Filip Švehla’s paintings immediately catch the eye, especially thanks to their colors. Although we can find in them echoes of his studies at the Academy of Fine Arts in Prague under Jiří Sopek, his current artistic style fully developed only after graduation; a critical role was played in this respect by his year-long stay in Valencia shortly after he completed his studies.
The lighting conditions together with the backdrops of the industrial neighborhood in which he lived resulted in a fundamental transformation of his work. Peeling plaster, a diverse mix of facades, protruding insulation materials, crumbling parts of houses, and gaps between buildings represented the embodiment of the objects that he had been carrying around in his head the whole time but to which he had still been unable to find a path through figurative painting. His efforts to capture the essence of form thus led to abstract canvases on which he spread paints in thick pastes, captivated primarily by their surface, structure, and possibilities of sensorial impact.
Pondering how to grasp and express form eventually brought him to creating physical objects. From various materials he began to assemble small boxes, which hid rectangular plastic grids reminiscent of parts of Spanish houses that had been painted over. These small boxes then grew into larger ones, with which he expanded into the gallery’s space. These cubic objects and their morphology are reminiscent of both ventilation shafts and children’s forts, whose placement by the ceilings and in inaccessible corners of the gallery made it impossible to look inside of them or to walk around them, which gave rise to a sort of allusion and a sophisticated play on minimalist works.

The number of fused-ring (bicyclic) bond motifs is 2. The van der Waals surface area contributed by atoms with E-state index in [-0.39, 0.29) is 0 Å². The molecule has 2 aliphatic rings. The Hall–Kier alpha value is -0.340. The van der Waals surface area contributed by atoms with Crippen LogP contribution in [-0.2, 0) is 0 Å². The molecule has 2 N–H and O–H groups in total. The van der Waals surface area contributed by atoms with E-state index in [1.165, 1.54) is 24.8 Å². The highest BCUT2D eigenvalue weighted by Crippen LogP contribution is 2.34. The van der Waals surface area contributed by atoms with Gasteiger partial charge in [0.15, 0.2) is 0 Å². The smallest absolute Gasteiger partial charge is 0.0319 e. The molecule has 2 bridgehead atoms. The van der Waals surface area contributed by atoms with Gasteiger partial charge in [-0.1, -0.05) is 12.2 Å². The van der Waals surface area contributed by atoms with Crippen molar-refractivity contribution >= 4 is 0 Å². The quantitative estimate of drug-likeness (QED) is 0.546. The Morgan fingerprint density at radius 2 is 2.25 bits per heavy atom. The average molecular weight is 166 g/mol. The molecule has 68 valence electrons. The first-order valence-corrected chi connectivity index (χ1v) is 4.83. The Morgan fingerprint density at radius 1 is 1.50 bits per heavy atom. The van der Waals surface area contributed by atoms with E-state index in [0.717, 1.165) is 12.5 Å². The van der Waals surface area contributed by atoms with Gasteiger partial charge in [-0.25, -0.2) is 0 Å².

The teachings of Eastern philosophy and religion, with which Filip became closely acquainted during his travels around the Near East and India, led him to the realization that material problems can be expressed through mere color. In this respect a fundamental discovery for him was the local music, which relies on a combination of very close tones that together sound nearly cacophonous. He then began to apply this principle in his most recent diptychs, in which he places stripes in similar shades next to each other, eliciting a certain impression of disharmony, which is then quickly disturbed by a complementary canvas consisting of stripes of opposing and contrasting colors. The result is the creation of a harmonious whole, which, however, does not lack internal tension.
In his work, Filip experiments with techniques, tries different color combinations, returns to old memories and sources of inspiration, and mixes them with new experiences and sensorial perceptions. He carefully considers his methods, but at the same time opens up space for randomness and spontaneous gestures. It seems almost symptomatic that the longer he has been creating art, the more he has been exploring and engaging with the very basic questions and problems of painting, which are constantly taking on deeper meaning and seriousness for him. It is no coincidence that the transformations of his canvases clearly reflect this long-term process, which at every moment is an integral and essential part of the development of this remarkable, mature painter.
text: Kamila Huptychová
Photo: courtesy of the author